Now, let me ask you this: what was the worst situation or lowest point that you’ve ever been in your life, that you ultimately got away from? Maybe you experienced bouts of severe depression in college but made it through without a lifetime of antidepressants. Maybe you woke up behind the wheel of your car after a night of heavy drinking and you’d made it home in one piece. Maybe you did a little cocaine here and there before going to the club with your friends without thinking much of it. Now let me ask you this: would your life be better or worse, right now, if before finding your way out you’d been officially caught and labelled “clinically depressed,” or an “alcoholic”, or an “addict?”
We need labels to help us understand the world and one another. Labels help us figure out which groceries to buy, what car to drive and what school to go to (UCLA logo on screen).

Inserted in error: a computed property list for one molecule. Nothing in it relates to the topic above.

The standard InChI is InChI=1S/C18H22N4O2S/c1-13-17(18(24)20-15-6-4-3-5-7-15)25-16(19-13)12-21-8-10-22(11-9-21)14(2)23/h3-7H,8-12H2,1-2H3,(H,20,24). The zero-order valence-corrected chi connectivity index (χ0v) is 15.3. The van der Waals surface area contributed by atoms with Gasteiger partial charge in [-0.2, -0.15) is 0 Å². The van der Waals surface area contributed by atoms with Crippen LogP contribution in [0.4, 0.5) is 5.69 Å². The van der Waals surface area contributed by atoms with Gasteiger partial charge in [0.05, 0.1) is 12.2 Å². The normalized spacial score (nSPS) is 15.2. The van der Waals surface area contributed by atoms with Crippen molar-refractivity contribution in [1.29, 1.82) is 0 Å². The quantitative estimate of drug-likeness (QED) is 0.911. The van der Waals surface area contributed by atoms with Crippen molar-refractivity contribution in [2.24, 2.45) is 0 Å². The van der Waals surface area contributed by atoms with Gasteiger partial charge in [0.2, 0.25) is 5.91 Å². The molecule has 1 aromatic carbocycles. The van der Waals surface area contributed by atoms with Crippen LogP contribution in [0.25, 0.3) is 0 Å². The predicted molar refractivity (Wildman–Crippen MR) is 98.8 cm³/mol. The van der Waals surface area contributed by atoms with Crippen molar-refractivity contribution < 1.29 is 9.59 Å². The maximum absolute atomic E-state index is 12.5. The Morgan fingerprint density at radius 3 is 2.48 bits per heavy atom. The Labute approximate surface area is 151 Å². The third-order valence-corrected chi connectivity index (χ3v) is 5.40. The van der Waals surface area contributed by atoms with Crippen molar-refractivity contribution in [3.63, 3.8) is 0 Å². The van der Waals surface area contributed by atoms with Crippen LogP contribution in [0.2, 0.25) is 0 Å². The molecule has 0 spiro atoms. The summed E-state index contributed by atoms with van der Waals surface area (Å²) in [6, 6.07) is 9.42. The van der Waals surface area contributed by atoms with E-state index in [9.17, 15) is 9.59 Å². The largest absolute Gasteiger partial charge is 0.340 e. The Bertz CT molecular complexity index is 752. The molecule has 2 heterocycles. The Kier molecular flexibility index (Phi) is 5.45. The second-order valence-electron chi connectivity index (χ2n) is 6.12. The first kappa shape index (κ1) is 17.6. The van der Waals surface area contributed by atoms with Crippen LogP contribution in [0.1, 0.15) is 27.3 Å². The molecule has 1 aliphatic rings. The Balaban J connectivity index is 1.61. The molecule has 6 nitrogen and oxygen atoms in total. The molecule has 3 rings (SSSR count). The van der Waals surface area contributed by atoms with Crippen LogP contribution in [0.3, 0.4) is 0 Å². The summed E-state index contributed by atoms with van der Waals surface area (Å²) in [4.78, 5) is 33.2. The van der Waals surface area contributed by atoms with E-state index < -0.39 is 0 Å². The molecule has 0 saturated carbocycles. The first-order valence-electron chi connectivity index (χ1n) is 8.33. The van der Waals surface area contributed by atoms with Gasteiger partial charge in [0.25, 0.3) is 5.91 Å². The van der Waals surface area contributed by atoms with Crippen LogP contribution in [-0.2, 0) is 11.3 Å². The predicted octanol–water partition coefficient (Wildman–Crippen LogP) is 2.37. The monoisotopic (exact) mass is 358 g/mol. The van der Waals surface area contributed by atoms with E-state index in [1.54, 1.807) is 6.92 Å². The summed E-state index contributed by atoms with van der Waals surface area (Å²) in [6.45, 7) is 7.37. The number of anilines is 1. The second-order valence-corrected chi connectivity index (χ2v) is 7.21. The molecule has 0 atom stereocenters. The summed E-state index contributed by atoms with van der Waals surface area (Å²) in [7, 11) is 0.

We’re pretty good at understanding physical labels, but when mental health is at issue we struggle. Typically we believe that each “label” comes with a specific amount of dysfunction in a simple, straight-forward way. If you’re depressed, you’re shut in your room all day, if you have ADHD, you do poorly in school, if you’re a drug addict, you’ve let every other responsibility in your life fall by the wayside because getting high is the most important thing in your world. These conclusions are simple, they make sense.
But there’s a cost to that, a human cost. You see, mental health labels in the early 21st century remain one of our clearest bastions of shame. I mean come on, every single person in this room, suffers from some neuroses, insecurities, and weaknesses, right? But the moment your issues cross the threshold into a certifiable Disorder, you become a walking condition. Suddenly you’re a label with a treatment that has less to do with who you are as an individual and more to do with how you’ve been categorized.